Having learned Prolog in 2012, and loved it ever since, and having used Haskell on and off for longer than I can remember (but not long enough to truly truly understand it yet) I once wrote a blog post about what my perfect programming language might be.
At the time I wrote it…
I had no idea Mercury even existed! Today I decided to try it…
The initial instructions are to download the latest stable release and then unpack it, change into the folder and do this:
That almost worked for me first time except for a couple of missing packages that were required, this may or may not affect you as well. The missing packages were `
and, and I installed them with:
Post-install setup and configuration
Once you have done the
sudo make install bit, the console shows you some very helpful extra information which, depending upon your taste for an easy life, should probably be carried out as suggested!
Adding the Mercury bin to $PATH
Don’t forget to add /usr/local/mercury-14.01.1/bin to your PATH,
zsh so this was just a case of editing my
~/.zshrc and adding this line at the bottom of the file:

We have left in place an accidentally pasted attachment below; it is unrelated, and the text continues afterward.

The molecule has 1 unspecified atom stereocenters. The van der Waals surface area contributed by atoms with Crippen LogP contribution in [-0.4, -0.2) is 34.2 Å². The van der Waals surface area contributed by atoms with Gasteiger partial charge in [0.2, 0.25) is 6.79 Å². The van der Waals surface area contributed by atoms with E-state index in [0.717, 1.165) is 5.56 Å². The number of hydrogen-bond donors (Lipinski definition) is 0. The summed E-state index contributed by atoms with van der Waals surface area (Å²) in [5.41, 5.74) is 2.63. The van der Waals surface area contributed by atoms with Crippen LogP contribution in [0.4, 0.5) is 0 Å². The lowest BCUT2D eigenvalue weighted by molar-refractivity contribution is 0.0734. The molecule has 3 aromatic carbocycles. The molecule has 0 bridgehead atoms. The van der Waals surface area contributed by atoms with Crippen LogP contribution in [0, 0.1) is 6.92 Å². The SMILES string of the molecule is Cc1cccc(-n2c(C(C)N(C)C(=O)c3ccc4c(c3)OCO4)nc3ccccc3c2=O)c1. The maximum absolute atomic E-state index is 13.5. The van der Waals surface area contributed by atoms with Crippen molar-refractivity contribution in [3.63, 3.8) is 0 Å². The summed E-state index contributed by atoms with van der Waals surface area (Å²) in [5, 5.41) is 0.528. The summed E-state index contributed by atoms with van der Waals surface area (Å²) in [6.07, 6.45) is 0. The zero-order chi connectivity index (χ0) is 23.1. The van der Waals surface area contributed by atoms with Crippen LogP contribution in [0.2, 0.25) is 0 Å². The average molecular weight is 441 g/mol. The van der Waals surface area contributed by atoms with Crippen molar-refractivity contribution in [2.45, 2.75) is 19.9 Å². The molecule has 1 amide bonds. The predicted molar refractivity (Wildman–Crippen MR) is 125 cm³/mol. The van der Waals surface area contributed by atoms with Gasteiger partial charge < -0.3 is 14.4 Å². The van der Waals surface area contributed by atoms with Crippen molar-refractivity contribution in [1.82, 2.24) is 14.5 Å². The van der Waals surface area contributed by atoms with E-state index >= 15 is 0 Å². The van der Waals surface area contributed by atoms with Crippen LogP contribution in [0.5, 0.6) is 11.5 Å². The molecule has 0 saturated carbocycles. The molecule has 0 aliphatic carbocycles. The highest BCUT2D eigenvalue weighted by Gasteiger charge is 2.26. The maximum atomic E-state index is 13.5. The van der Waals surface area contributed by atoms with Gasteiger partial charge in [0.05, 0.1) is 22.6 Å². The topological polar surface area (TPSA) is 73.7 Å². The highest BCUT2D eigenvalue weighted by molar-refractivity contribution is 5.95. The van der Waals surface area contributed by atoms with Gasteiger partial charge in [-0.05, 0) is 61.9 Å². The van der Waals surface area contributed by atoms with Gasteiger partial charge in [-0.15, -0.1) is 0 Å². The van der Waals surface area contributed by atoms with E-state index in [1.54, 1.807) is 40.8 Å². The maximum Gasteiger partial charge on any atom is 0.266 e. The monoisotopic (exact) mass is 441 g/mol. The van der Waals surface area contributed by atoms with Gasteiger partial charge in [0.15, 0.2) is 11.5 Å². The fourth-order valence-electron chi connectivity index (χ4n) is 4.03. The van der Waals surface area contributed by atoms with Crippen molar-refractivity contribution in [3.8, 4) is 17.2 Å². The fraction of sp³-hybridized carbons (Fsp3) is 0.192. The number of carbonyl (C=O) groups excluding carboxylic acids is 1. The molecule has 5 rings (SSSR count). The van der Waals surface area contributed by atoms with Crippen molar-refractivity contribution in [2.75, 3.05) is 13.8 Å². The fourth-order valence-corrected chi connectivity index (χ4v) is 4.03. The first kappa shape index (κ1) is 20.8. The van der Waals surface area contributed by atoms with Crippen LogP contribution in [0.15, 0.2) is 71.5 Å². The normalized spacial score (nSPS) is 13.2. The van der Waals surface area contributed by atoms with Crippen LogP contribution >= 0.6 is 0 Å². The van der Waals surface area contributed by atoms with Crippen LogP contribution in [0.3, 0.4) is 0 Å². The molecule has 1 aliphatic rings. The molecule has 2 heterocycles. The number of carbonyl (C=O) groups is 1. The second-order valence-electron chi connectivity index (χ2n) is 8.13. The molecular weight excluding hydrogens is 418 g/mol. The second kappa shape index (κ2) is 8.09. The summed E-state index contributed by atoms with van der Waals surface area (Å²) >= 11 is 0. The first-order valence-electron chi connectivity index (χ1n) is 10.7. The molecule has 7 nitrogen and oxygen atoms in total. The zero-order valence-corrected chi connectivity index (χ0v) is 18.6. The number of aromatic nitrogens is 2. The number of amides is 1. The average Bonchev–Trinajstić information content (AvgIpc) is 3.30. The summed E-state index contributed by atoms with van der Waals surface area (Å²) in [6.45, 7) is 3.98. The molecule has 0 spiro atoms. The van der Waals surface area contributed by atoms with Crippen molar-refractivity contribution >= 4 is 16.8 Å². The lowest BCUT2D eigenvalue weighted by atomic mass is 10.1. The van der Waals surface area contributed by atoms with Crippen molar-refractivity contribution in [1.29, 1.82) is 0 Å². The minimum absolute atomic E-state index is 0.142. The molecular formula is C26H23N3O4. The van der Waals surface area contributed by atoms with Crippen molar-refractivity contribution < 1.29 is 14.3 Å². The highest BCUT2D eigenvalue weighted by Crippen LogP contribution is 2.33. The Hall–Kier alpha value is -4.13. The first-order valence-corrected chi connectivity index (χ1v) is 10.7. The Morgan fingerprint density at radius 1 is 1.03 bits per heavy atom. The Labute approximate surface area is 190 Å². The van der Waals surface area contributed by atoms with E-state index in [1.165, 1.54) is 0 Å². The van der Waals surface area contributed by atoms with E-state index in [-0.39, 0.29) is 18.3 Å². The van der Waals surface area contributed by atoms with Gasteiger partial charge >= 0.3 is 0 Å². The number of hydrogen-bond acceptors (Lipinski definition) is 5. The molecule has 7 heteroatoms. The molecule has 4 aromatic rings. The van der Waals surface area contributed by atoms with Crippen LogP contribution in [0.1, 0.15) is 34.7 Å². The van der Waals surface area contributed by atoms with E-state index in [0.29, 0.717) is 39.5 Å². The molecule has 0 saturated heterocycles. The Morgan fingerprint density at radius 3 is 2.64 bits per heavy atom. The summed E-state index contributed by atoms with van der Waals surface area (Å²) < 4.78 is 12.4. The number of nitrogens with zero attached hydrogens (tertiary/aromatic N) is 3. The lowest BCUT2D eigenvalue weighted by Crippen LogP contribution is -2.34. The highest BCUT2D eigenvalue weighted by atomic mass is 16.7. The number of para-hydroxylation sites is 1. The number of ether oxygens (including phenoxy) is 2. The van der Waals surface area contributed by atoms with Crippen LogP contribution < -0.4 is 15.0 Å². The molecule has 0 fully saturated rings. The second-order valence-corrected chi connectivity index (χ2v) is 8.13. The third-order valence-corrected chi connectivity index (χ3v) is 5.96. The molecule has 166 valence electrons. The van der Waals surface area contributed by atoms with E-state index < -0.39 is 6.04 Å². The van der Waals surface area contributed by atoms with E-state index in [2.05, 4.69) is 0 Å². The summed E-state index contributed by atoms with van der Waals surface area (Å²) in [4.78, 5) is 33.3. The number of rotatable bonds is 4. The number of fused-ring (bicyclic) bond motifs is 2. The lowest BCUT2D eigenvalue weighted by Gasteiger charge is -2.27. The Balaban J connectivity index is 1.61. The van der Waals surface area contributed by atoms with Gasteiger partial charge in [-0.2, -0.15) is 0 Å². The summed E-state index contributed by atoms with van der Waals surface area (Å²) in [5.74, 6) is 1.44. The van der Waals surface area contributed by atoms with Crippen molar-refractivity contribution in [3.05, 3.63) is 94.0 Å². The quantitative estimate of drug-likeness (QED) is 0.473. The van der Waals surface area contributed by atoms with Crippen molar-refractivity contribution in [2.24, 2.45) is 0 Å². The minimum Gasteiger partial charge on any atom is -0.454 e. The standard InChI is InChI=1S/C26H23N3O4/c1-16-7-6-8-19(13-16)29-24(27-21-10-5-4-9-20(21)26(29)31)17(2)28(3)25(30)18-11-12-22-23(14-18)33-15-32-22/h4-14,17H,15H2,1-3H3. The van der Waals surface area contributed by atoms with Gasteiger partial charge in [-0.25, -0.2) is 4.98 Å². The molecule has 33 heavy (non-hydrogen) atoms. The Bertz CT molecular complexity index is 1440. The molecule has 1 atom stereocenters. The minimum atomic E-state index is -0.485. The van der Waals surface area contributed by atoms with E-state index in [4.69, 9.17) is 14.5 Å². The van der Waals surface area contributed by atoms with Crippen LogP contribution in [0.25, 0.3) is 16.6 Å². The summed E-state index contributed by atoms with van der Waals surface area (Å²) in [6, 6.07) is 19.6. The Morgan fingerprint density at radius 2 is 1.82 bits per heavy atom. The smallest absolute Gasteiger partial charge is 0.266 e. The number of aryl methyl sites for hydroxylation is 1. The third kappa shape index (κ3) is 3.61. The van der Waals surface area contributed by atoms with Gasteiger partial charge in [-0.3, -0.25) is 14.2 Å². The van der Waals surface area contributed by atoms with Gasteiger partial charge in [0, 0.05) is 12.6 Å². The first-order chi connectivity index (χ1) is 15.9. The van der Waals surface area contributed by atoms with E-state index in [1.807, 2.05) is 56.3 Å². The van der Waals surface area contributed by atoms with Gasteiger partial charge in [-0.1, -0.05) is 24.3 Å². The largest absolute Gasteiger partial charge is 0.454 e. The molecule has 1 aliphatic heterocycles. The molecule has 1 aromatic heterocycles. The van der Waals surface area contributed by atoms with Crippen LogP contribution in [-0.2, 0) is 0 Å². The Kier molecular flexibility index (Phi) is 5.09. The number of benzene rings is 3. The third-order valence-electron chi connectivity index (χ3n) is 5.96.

Upgrading MANPATH & INFOPATH for reading pleasure
/usr/local/mercury-14.01.1/man to your MANPATH, and /usr/local/mercury-14.01.1/info to your INFOPATH,
…was as simple as adding this next to the previous item:
And some CGI black-magic
to copy deep_profiler/mdprof_cgi to /usr/lib/cgi-bin,
Not exactly sure what that’s all about but I did it anyway!
Since building Mercury can take a long time, you may prefer to use multiple processors during the build process. Adding “PARALLEL=-jN” without the quotes to make’s command line will tell make to run N tasks at once. Substitute N with the number of processors in your system, or fewer if you want to use other processors for other tasks. For example:
Of course, I didn’t see this little nuggest until after I’d installed it, right at the bottom of the page…I guess I still haven’t learned to read eveything before diving in after all these years! :)
Next time then!
Playing ball with Emacs
and to add the following lines to the `.emacs’ file in your home directory:
I mean who doesn’t use it for everything anyway? As instructed, I placed these lines into my ever swelling configuration:
In my next article in this series looking at Mercury, we’ll walk through how I fared following the mandatory “Hello World” application!